Grassley Presses Treasury, IRS for Accountability in Handling of Banking Information
Leaks, incomplete responses to congress jeopardize integrity of investigations
WASHINGTON – Senate Finance Committee Chairman Chuck Grassley is calling on the Treasury Department to explain why it omitted bank records sought in a congressional inquiry into Russian influence that were later leaked to the news media. Grassley also wants to know what steps the IRS is taking to hold accountable an employee who leaked sensitive banking information related to Michael Cohen.
“Sensitive banking information should be kept under lock and key to protect Americans’ personal privacy, and access should be limited to official investigative matters. The reckless treatment of this information and investigative inquiries jeopardizes that privacy and risks undermining ongoing investigations. And withholding information from congressional inquiries while leaking that same type of information to the media cannot be tolerated. Those entrusted with managing this information need to do a better job of protecting privacy, guarding against damaging leaks and complying with congressional investigations,” Grassley said.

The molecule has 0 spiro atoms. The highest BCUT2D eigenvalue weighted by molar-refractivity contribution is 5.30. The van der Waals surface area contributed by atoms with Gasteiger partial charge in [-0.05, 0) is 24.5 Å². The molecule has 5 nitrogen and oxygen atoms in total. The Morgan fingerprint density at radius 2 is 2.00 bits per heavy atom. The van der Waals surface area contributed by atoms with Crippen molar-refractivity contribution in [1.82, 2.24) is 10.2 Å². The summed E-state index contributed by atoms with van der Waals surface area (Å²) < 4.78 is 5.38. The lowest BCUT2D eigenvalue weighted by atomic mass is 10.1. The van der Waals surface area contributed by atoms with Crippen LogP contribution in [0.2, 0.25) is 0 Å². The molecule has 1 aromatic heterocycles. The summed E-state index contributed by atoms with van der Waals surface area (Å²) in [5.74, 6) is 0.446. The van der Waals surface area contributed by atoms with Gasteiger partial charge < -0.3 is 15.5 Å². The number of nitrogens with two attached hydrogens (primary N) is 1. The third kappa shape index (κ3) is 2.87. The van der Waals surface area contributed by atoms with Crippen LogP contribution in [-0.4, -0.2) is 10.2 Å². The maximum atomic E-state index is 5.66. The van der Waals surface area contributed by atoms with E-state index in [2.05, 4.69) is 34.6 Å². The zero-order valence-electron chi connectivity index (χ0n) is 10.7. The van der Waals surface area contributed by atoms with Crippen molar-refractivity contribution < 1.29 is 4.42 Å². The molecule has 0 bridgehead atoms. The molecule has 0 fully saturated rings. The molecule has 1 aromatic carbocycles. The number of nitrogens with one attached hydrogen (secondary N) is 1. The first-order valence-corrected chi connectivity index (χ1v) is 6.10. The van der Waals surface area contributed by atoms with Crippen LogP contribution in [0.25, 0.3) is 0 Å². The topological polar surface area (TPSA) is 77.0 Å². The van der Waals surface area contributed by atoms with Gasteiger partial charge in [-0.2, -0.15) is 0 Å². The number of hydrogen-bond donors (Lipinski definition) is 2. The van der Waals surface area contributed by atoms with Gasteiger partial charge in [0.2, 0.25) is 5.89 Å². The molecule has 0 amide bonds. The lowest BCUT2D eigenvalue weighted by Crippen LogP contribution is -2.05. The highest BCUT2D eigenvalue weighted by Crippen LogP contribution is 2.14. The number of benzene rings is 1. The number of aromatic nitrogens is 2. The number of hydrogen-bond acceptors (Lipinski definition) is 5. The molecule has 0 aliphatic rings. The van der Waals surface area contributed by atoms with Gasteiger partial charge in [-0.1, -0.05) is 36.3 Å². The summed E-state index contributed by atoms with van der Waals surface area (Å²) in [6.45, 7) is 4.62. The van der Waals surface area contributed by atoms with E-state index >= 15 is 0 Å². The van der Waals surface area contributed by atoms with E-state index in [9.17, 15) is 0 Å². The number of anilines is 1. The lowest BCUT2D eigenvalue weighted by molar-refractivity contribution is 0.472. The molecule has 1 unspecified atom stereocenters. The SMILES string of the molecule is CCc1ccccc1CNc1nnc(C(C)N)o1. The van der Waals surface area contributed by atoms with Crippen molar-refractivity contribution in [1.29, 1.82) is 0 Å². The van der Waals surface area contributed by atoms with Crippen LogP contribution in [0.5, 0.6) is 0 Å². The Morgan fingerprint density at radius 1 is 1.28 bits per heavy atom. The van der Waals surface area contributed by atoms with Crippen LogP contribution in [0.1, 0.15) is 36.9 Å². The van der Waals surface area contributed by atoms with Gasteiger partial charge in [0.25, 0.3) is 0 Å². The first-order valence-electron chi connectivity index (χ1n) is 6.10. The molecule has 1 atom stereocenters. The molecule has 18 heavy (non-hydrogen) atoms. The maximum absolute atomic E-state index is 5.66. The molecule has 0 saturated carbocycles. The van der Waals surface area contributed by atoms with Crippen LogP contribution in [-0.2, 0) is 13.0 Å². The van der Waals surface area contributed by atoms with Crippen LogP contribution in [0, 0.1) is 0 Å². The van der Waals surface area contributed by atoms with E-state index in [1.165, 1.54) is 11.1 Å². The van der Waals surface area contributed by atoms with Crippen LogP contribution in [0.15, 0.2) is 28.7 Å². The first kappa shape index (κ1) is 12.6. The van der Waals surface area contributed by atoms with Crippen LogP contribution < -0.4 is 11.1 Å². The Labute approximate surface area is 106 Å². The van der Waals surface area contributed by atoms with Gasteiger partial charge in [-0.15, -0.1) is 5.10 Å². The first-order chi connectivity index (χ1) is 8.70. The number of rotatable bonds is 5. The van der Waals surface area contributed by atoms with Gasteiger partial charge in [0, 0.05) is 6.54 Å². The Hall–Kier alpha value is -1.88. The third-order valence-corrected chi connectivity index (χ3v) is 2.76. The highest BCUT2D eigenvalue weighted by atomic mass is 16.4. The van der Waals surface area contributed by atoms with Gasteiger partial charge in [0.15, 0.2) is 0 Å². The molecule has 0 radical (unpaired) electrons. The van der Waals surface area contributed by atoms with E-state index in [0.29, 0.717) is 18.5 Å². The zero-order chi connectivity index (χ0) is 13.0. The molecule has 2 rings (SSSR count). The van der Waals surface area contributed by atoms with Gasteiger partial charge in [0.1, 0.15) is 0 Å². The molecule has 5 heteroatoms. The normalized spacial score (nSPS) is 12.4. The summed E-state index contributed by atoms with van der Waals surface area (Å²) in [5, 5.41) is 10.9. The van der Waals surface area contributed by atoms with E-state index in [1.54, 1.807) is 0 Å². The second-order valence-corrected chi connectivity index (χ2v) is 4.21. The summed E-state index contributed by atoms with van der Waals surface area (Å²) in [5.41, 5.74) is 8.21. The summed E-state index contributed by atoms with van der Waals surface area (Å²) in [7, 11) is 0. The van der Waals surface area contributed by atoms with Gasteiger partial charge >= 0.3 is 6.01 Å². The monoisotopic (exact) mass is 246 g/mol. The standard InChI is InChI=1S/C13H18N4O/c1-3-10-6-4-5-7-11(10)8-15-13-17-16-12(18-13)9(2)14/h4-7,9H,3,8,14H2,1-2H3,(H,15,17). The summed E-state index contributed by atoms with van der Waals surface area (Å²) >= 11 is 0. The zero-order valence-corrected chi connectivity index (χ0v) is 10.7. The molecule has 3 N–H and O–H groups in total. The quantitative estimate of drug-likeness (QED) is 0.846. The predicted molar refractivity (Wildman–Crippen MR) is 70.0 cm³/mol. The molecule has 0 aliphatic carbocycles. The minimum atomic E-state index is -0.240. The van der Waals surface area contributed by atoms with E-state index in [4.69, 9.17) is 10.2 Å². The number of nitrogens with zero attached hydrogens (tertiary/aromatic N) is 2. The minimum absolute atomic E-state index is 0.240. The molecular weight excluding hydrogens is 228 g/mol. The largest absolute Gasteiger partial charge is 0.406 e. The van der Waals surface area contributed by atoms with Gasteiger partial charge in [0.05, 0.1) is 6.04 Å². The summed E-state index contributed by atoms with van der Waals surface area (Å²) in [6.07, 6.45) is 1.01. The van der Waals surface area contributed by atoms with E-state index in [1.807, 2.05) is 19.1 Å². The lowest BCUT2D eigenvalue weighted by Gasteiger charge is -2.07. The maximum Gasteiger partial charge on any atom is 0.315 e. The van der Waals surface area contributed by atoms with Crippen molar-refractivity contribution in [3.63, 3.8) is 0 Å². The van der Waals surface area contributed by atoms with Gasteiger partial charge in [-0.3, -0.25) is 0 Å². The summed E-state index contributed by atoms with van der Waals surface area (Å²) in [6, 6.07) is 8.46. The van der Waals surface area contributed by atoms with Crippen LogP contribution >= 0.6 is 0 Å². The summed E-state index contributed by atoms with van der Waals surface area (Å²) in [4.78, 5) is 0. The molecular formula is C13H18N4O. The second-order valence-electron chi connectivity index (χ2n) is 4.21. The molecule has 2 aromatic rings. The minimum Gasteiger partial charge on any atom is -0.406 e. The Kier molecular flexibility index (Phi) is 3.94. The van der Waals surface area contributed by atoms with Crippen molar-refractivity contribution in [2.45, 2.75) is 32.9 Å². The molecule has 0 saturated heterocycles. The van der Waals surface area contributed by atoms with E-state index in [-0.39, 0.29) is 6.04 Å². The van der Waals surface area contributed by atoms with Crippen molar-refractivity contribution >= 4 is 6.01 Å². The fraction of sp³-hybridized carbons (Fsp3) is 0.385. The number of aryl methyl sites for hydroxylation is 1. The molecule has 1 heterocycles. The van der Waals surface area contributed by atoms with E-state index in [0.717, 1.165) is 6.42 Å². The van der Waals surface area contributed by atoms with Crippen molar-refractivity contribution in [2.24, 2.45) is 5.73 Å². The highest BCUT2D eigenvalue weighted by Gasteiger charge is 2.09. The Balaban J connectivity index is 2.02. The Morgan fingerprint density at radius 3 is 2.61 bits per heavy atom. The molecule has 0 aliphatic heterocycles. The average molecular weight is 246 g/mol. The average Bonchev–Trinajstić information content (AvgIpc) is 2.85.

In response to a September 2017 records request related to a Senate Judiciary Committee investigation into Russian influence in the 2016 election, the Treasury Department’s Financial Crimes Enforcement Network (FinCEN) provided a number of suspicious activity reports (SARs). Treasury noted that the production included all records relevant to Grassley’s request. However, a recent BuzzFeed report included SAR information that was not previously produced to the committee. In a February 27 letter to Treasury Secretary Steven Mnuchin, Grassley called on Treasury to produce any relevant records omitted from the initial production and explain why it did not provide the material pursuant to the initial request.
Previous leaks relating to Grassley’s September 2017 request for FinCEN records resulted in the inappropriate public disclosure of that request, which could have tipped off targets of the probe. Last year, Grassley referred this leak to Treasury Department Inspector General Eric Thorson for investigation.
In a separate matter, Grassley called on the IRS to detail how it is holding accountable an employee who admitted to leaking sensitive SARs related to attorney Michael Cohen, which were later made public. In a February 26 letter to IRS Commissioner Charles Retting, Grassley sought information on any involvement the IRS may have had in the reportedly lenient plea agreement offered to the employee.
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